Feminists seize the moment for sisterly revenge

It’s hard to escape a sense that feminists see the moment as one of sisterly revenge against men in general. Big-eyed Timmy didn’t call or even text you after that drunken hookup junior year? Well, you can’t do anything about that but you can delight in the fall of Lorin Stein, the Paris Review editor who apparently lost his job for no reason other than having had affairs with willing staffers and whose career now looks like the equivalent of a hapless business that got burned down because it happened to be located in a riot zone. Stein is, or was, a highly regarded figure in the literary world and his high status was surely attractive to many women. Dating consenting women, even professional subordinates, isn’t ordinarily misconduct, so feminists are falling back on calling it “an abuse of power,” as though workplace affairs weren’t as old as the workplace and as though women don’t use attractiveness to climb the status ladder. “Champagne anyone” was the Twitter reaction to Stein’s ouster posted by Moira Donegan, the creator of the “s****y media men” spreadsheet that crowd-sourced anonymous allegations of sexual misbehavior, seemingly for the purpose of destroying the careers of those on it. Stein, New Yorker writer Ryan Lizza, and several other men who subsequently lost their jobs were on the list.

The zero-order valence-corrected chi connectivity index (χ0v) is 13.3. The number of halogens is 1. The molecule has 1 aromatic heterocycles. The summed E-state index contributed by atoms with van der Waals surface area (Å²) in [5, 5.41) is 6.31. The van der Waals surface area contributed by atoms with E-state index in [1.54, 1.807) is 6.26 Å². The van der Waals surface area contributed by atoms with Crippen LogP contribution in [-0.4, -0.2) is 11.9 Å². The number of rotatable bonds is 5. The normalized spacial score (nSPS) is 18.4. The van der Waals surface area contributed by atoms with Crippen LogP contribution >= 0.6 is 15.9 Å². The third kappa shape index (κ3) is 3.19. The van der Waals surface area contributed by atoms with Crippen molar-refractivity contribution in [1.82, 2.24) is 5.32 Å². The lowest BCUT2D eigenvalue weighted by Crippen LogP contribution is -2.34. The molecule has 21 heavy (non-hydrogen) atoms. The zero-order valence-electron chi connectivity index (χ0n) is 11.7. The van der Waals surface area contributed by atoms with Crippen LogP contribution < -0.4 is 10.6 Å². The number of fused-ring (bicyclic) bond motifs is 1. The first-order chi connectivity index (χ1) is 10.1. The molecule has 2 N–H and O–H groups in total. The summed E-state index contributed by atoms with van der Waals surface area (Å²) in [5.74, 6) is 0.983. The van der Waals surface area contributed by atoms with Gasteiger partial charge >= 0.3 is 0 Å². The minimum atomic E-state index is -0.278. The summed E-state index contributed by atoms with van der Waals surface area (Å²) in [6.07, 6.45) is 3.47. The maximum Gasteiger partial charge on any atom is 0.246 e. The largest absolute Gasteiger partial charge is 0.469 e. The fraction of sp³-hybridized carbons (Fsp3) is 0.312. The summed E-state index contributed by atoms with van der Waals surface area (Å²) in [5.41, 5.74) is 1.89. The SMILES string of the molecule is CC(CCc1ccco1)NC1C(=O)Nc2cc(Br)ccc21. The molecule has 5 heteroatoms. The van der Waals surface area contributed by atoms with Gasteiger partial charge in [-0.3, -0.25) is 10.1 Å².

Women feeling uneasy about all of this are feeling immense pressure to remain silent from peers, Roiphe points out, noting that she spoke to more than 20 professional women for her piece but none wanted her name to appear in it. Does it give feminists pause that women feel petrified to speak up? Is a movement that effectively silences even mild dissent by mostly like-minded people something to be proud of?